You're far, far luckier than you think

I'm down a decent chunk since the highs of last year. But I still count myself as lucky.

A young woman smiling and looking happy, indicating a positive share price movement on the ASX market

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I am the luckiest bloke in the world.

No, I didn't win lotto.

No, I didn't discover a long-lost mega-rich great-uncle.

I'm lucky because I won, as Warren Buffett puts it, the ovarian lottery.

I was born to wonderful parents, in a fabulous country, at an incredible time in human history. I have a terrific family and a job I love.

Maybe you think you're luckier than me. (Perhaps you have that rich great-uncle I lack!)

I still reckon I'd come out on top. Life hasn't always been perfect, but I'm bloody fortunate.

Maybe you haven't been quite so lucky.

But, if so, only by the tiniest of margins.

Because I want you to think about all of the permutations that had to play out for you to be here, millions and millions of years after your very-distant earliest relatives made their way out of the primordial sludge.

Imagine if Earth hadn't been so hospitable to carbon-based lifeforms.

You wouldn't be here. Me either.

Imagine if the asteroid that wiped out the dinosaurs took all life with it?

Sure, new life might have formed, but your ancient bloodline would have been wiped out and, well, you wouldn't be here.

Imagine if your great-great-great-great grandmother and grandfather hadn't met.

There'd be no you.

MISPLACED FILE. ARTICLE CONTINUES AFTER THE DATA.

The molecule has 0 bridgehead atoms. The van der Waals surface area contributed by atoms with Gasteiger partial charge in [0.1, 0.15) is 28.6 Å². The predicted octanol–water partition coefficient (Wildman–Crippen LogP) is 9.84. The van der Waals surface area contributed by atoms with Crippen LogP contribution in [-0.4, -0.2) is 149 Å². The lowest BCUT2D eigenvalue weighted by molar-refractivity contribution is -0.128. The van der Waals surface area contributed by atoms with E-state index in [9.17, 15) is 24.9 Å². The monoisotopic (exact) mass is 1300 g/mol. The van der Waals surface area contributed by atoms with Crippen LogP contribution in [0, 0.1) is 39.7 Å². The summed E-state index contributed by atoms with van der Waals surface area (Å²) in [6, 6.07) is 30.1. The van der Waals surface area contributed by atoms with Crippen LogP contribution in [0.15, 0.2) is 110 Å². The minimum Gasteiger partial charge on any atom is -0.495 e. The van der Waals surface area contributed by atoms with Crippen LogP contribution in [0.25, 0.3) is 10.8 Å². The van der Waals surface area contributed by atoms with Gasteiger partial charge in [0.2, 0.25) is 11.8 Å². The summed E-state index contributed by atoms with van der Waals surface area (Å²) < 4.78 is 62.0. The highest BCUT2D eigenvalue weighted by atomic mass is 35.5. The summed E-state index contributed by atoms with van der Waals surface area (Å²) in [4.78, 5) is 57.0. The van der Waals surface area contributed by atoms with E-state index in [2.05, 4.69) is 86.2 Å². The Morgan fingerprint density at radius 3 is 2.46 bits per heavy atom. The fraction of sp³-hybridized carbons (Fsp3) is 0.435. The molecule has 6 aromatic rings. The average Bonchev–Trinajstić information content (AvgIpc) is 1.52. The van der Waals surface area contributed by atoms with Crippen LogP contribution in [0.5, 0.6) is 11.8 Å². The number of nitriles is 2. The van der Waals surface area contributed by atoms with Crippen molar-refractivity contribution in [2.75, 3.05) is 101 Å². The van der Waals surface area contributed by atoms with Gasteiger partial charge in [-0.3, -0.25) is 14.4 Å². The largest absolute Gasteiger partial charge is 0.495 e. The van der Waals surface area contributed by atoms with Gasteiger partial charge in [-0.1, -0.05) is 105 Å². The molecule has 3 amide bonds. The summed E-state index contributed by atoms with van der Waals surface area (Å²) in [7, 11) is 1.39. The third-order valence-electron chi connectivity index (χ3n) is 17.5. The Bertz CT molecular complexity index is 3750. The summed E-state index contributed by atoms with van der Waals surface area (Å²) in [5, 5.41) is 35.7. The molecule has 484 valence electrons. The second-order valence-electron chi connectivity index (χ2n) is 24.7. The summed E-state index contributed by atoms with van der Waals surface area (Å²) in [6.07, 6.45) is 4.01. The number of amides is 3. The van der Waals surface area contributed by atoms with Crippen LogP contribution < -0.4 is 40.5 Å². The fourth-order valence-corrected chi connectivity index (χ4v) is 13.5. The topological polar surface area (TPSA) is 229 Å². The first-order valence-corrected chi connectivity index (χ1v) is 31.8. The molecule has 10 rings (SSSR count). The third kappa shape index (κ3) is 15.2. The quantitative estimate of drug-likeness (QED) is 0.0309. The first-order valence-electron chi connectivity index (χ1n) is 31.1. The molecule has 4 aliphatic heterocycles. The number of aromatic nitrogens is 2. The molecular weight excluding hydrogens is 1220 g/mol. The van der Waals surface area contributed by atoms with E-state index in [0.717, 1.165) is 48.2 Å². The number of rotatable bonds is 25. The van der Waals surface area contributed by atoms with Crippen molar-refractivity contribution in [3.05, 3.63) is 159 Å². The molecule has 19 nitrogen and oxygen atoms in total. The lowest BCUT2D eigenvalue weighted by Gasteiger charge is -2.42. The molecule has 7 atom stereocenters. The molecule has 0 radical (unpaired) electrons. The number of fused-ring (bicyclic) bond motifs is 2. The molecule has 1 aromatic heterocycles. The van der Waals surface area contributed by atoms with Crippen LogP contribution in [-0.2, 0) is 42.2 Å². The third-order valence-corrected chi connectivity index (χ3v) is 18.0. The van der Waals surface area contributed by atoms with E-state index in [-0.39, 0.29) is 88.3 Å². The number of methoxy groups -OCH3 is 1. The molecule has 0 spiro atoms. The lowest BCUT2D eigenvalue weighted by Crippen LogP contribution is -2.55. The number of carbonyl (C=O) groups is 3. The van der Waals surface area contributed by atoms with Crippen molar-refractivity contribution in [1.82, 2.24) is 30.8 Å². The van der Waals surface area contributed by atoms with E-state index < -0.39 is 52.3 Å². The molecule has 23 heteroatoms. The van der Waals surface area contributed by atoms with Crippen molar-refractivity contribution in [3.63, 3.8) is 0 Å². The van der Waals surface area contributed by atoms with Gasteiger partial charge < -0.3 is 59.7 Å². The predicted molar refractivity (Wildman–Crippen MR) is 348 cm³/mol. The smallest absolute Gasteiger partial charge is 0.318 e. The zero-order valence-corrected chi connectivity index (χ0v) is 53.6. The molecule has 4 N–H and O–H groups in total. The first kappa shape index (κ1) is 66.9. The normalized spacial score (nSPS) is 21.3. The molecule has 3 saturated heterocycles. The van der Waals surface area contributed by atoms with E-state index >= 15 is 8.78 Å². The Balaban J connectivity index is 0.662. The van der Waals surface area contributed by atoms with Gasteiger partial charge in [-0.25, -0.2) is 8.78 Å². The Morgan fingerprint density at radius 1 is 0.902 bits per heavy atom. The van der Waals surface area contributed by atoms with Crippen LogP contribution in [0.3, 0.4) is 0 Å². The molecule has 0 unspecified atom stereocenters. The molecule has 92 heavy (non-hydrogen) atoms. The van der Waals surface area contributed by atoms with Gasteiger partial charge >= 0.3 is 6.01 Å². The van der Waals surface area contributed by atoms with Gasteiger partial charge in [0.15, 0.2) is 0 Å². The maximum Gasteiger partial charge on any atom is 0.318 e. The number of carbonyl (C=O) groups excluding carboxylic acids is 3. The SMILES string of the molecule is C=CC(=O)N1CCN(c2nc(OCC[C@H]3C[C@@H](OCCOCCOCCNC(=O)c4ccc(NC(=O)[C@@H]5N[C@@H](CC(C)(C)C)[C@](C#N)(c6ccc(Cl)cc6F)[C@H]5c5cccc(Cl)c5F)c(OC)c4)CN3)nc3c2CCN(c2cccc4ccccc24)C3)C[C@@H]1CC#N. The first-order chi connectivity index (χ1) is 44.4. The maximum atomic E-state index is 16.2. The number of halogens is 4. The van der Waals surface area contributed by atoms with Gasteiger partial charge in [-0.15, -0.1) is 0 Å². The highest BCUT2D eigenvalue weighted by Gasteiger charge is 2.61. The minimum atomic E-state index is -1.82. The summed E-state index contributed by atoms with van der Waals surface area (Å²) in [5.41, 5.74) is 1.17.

And so on, through all of life's events and circumstances, for centuries and millennia.

Seriously, the sequence of random events, near-misses, could-have-beens and never-weres is mind boggling.

The odds of you being here, now, are longer than winning the lottery.

Much longer.

And not only here, but now.

A couple of hundred years ago, your life would have been very different.

No modern technology. No old technology, either. No electricity or motorised transport.

No modern sanitation or healthcare.

95% of the jobs we do today didn't exist.

And the 5% that did were far more difficult and far less efficient.

Sometimes, when I'm feeling like I want to take a break from modern life, the 1820s doesn't seem too bad.

But that feeling doesn't last long. Maybe 1 in 10 people reading this wouldn't be here, having died in childbirth or as infants. Most of the people over, say, 65 reading this wouldn't be here any more, either.

Our teeth would be rotten, surgery would be hit and miss and done without anaesthetic by butchers-cum-surgeons. And you'd be stuck in whatever station you were born into.

Even those with an unlucky life by modern standards would have been considered fortunate a couple of hundred years ago.

Which isn't an excuse for us to rest on our collective laurels, by the way. While we have the resources and opportunity to make our society better, I reckon we're morally obligated to do so.

But it's a reminder of just how lucky we are.

We are also lucky in a different way, and one that has particular relevance to my day job: we have very good access to very well run investment markets.

The idea of stock markets goes back a few centuries. But they were relatively limited, expensive to take part in, and regulatory oversight was negligible.